Labor regulators find merit in accusations by unions at Amazon and Starbucks
By Noam Scheiber
In a sign that federal labor officials are closely scrutinizing management behavior during union campaigns, the National Labor Relations Board said late last week that it had found merit in accusations that Amazon and Starbucks had violated labor law.
At Amazon, the labor board found merit to charges that the company had required workers to attend anti-union meetings at a vast Staten Island warehouse where the Amazon Labor Union won a stunning election victory last month. The determination was communicated to the union Friday by an attorney for the labor board’s regional office in Brooklyn, according to Seth Goldstein, a lawyer representing the union.
Such meetings, often known as “captive audience” meetings, are legal under current labor board precedent. But last month, the board’s general counsel, Jennifer Abruzzo, issued a memo saying that the precedent was at odds with the underlying federal statute, and she indicated that she would seek to challenge it.
In the same filing of charges, the Amazon Labor Union accused the company of threatening to withhold benefits from employees if they voted to unionize, and of inaccurately indicating to employees that they could be fired if the warehouse were to unionize and they failed to pay union dues. The labor board also found merit to these accusations, according to an email from the attorney at the regional office, Matt Jackson.
Jackson said the agency would soon issue a complaint reflecting those accusations unless Amazon settled the case. The complaint would be litigated before an administrative law judge, whose decision could be appealed to the labor board in Washington, D.C.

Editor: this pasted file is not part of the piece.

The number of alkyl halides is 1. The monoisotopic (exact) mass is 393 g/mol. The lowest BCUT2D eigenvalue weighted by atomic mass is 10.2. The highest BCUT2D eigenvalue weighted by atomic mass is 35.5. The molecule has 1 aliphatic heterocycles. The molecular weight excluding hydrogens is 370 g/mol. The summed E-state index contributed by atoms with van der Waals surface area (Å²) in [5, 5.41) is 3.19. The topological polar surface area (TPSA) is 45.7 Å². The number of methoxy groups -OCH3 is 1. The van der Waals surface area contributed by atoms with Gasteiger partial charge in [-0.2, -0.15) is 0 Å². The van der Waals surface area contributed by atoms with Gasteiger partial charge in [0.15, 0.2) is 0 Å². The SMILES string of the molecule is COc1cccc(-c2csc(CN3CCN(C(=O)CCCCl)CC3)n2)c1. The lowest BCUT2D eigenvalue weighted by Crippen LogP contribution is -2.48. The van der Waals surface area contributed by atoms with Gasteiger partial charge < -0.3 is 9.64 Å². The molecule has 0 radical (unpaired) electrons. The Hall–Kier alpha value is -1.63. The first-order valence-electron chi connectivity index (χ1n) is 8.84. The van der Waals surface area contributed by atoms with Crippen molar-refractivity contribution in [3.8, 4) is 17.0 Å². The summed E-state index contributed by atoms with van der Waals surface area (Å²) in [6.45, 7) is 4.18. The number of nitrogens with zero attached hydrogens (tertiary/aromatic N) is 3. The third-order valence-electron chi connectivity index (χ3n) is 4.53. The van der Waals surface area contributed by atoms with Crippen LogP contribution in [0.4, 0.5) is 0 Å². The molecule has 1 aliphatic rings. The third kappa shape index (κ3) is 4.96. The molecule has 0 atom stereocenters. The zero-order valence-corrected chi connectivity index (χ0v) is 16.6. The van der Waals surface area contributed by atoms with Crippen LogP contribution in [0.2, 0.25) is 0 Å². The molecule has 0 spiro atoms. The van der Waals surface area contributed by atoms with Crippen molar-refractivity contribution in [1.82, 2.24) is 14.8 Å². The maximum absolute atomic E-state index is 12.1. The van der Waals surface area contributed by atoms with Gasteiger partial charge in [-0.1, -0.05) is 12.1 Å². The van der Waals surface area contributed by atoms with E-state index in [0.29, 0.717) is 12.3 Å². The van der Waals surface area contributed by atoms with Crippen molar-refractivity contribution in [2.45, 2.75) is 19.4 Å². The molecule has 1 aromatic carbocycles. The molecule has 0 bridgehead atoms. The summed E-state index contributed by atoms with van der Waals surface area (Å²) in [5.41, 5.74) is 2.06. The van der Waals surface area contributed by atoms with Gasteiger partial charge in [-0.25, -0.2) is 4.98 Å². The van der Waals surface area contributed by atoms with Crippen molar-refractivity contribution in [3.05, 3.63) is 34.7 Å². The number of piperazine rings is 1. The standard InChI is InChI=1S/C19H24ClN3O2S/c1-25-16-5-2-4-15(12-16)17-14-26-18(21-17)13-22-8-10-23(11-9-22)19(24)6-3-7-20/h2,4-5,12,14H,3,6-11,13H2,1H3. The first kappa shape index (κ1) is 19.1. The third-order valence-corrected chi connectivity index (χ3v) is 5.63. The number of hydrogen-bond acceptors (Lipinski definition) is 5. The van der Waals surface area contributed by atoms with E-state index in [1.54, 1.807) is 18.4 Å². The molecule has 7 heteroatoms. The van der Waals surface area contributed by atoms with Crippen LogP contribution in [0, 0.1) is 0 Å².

Goldstein applauded Abruzzo and the regional office for taking “decisive steps ending required captive audience meetings” and said the right to unionize “will be protected by ending Amazon’s inherently coercive work practices.”
Kelly Nantel, an Amazon spokesperson, said in a statement that “these allegations are false and we look forward to showing that through the process.”
At Starbucks, where the union has won initial votes at more than 50 stores since December, the labor board issued a complaint Friday over a series of charges the union filed, most of them in February, accusing the company of illegal behavior. Those accusations include firing employees in retaliation for supporting the union; threatening employees’ ability to receive new benefits if they choose to unionize; requiring workers to be available for a minimum number of hours to remain employed at a unionized store without bargaining over the change, as a way to force out at least one union supporter; and effectively promising benefits to workers if they decide not to unionize.
In addition to those allegations, the labor board found merit to accusations that the company intimidated workers by closing stores in the Buffalo, New York, area and engaging in surveillance of workers while they were on the job. All of those actions would be illegal.
In a statement, Starbucks Workers United, the branch of the union representing workers there, said the finding “confirms the extent and depravity of Starbucks’ conduct in western New York for the better part of a year.” It added: “Starbucks will be held accountable for the union-busting minefield they forced workers to walk through in fighting for their right to organize.”
Starbucks said in a statement that the complaint doesn’t constitute a judgment by the labor board, adding, “We believe the allegations contained in the complaint are false, and we look forward to presenting our evidence when the allegations are adjudicated.”